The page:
Cardona, 45, has also worked as a teacher, principal, and administrator, and Sen. Patty Murray (D-Wash.), chairwoman of the Senate Education Committee, said he is ”exactly the leader” needed at the Department of Education during “this moment of crisis.” Cardona has “the experience, principles, and perspective that we need in this critical role,” she added.
As education secretary, two of the biggest issues Cardona will face is how to best guide schools as they make plans to reopen and managing the government’s $1.5 trillion student loan portfolio. During his confirmation hearing, Cardona said he will also focus on inequities in the country’s education system, because unless they are “tackled head on,” they will “prevent the potential of this great country.” Catherine Garcia
Ryan notes Biden vowed to make the crown prince’s regime “pay the price” during his presidential campaign. Now, Ryan writes, the president is “facing his first major test of a campaign promise and, it appears, he’s about to fail it.”
“The Biden administration now seems ready to move on while proposing some sanctions falling far short of honoring Biden’s campaign promise to hold Mohammed accountable,” he says. “It appears as though under the Biden administration, despots who offer momentarily strategic value to the United States might be given a ‘one free murder’ pass.”
Wealthy alumni are threatening to pull their donations from the University of Texas at Austin because students have been protesting the university’s controversial alma mater song, The Texas Tribune reports.
“The Eyes of Texas,” which plays after football games, is a cherished tradition for many, but it was historically performed at campus minstrel shows, and the title is linked to a saying from Confederate Gen. Robert E. Lee. Students, therefore, have criticized the song as racist for a while now, the Tribune notes, but action has increased over the last year amid protests against police brutality and racial injustice.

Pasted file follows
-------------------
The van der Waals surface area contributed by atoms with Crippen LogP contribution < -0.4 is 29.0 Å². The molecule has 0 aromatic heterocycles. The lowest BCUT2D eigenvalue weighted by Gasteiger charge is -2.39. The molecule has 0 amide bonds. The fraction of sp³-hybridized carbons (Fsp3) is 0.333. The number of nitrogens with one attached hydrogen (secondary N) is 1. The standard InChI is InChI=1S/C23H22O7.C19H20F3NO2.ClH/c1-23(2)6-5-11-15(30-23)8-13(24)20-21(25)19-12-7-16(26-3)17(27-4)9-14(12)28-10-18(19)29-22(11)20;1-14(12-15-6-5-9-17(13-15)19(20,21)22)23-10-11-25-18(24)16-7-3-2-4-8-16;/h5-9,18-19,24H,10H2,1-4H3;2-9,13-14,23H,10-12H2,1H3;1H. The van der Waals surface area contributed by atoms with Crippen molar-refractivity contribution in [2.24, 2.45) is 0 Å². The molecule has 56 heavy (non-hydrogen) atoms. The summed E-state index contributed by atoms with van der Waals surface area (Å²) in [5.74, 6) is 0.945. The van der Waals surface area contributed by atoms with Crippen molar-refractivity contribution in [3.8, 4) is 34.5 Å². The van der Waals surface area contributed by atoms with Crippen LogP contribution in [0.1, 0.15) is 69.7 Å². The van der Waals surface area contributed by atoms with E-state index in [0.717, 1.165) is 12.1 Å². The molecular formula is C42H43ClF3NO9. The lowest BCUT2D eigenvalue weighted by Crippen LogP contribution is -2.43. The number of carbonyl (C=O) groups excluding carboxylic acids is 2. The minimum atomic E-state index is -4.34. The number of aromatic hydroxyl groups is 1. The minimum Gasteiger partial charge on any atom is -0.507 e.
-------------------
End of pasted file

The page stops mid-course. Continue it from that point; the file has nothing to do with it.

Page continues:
It appears, however, many donors consider the movement to be the product of “cancel culture” and “Marxist ideology,” and emails obtained by the Tribune show they’re willing to pull their financial support for the university over the issue. UT-Austin President Jay Hartzell has publicly confirmed the school will keep the song, but the emails suggest they want him to take an even stronger stand. A few donors even called for Black students to leave the university if they didn’t appreciate the tradition.
“It’s time for you to put the foot down and make it perfectly clear that the heritage of Texas will not be lost,” one donor whose name was redacted wrote to Hartzell. “It is sad that it is offending the blacks. As I said before the blacks are free and it’s time for them to move on to another state where everything is in their favor.”
Larry Wilkinson, a donor and 1970 graduate of UT-Austin, argued in an email to Hartzell and an interview with the Tribune that because Black students make up only 6 percent of the student body, “the tail cannot be allowed to wag the dog … Nothing forces those students to attend UT-Austin.” Read more at The Texas Tribune. Tim O’Donnell
One of the more worrisome bubbles, per Politico, comes in the form of special-purpose acquisition companies, also known as SPACs or “blank check companies.” They exist with the goal of acquiring private companies, generally intriguing startups, and taking them public without having to go through the normal initial public offering process. Larry Kudlow and Wilbur Ross, both former Trump administration officials, are setting up their own SPACs, as is former NBA superstar Shaquille O’Neal.
Joseph Brusuelas, the chief economist at at the consulting firm RSM US, said the SPAC bubble, along with cyber assets and gold, feels particularly high-risk. “I mean Shaq has a SPAC,” he told Politico. “What could go wrong?”
Politico also lists the “huge surges” in cryptocurrencies as something that has market watchers concerned. Bitcoin is probably the most famous example in this category, and it’s up 420 percent over the last year, but other cryptocurrencies like Dogecoin, which Politico notes was “created as a joke based on an internet meme,” are also skyrocketing. And the real estate market could be vulnerable, too; data from Realtor.com showed median home listings are up 14.5 percent over the last year, marking the 28th straight week of double-digit price gains.
A recent survey of institutional investors carried about by the investment management firm Natixis seems to back up those fears, since 41 percent expect a market correction in real estate prices, and 39 percent are anticipating corrections for cryptocurrencies. Read more at Politico. Tim O’Donnell
This content was originally published here.